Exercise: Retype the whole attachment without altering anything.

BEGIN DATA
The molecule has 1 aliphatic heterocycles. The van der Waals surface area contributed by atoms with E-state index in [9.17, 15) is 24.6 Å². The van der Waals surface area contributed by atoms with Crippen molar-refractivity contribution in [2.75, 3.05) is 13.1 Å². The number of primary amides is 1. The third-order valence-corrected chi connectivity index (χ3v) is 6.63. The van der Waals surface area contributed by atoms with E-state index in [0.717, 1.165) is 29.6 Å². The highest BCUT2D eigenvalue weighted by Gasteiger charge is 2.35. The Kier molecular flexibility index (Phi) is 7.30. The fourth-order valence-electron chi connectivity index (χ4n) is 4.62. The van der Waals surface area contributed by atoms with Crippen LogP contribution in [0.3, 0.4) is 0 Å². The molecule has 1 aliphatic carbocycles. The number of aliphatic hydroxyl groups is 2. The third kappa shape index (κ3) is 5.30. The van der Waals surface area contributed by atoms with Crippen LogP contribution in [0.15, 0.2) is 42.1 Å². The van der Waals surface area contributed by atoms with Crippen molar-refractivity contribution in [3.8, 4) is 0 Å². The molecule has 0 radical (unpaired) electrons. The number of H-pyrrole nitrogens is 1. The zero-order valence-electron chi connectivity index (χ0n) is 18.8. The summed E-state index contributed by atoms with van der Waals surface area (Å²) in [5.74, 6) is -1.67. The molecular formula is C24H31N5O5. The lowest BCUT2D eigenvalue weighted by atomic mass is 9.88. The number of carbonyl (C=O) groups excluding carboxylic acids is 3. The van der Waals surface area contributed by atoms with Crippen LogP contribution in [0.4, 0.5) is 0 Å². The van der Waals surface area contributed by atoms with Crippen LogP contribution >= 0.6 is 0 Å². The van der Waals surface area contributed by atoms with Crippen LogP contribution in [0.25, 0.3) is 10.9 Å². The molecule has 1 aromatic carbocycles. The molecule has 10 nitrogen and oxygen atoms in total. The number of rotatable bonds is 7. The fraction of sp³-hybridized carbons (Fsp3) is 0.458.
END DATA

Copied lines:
The molecule has 1 aliphatic heterocycles. The van der Waals surface area contributed by atoms with E-state index in [9.17, 15) is 24.6 Å². The van der Waals surface area contributed by atoms with Crippen molar-refractivity contribution in [2.75, 3.05) is 13.1 Å². The number of primary amides is 1. The third-order valence-corrected chi connectivity index (χ3v) is 6.63. The van der Waals surface area contributed by atoms with E-state index in [0.717, 1.165) is 29.6 Å². The highest BCUT2D eigenvalue weighted by Gasteiger charge is 2.35. The Kier molecular flexibility index (Phi) is 7.30. The fourth-order valence-electron chi connectivity index (χ4n) is 4.62. The van der Waals surface area contributed by atoms with Crippen LogP contribution in [0.3, 0.4) is 0 Å². The molecule has 1 aliphatic carbocycles. The number of aliphatic hydroxyl groups is 2. The third kappa shape index (κ3) is 5.30. The van der Waals surface area contributed by atoms with Crippen LogP contribution in [0.15, 0.2) is 42.1 Å². The van der Waals surface area contributed by atoms with Crippen molar-refractivity contribution in [3.8, 4) is 0 Å². The molecule has 0 radical (unpaired) electrons. The number of H-pyrrole nitrogens is 1. The zero-order valence-electron chi connectivity index (χ0n) is 18.8. The summed E-state index contributed by atoms with van der Waals surface area (Å²) in [5.74, 6) is -1.67. The molecular formula is C24H31N5O5. The lowest BCUT2D eigenvalue weighted by atomic mass is 9.88. The number of carbonyl (C=O) groups excluding carboxylic acids is 3. The van der Waals surface area contributed by atoms with Crippen LogP contribution in [0.4, 0.5) is 0 Å². The van der Waals surface area contributed by atoms with Crippen LogP contribution >= 0.6 is 0 Å². The van der Waals surface area contributed by atoms with Crippen LogP contribution in [0.25, 0.3) is 10.9 Å². The molecule has 1 aromatic carbocycles. The molecule has 10 nitrogen and oxygen atoms in total. The number of rotatable bonds is 7. The fraction of sp³-hybridized carbons (Fsp3) is 0.458.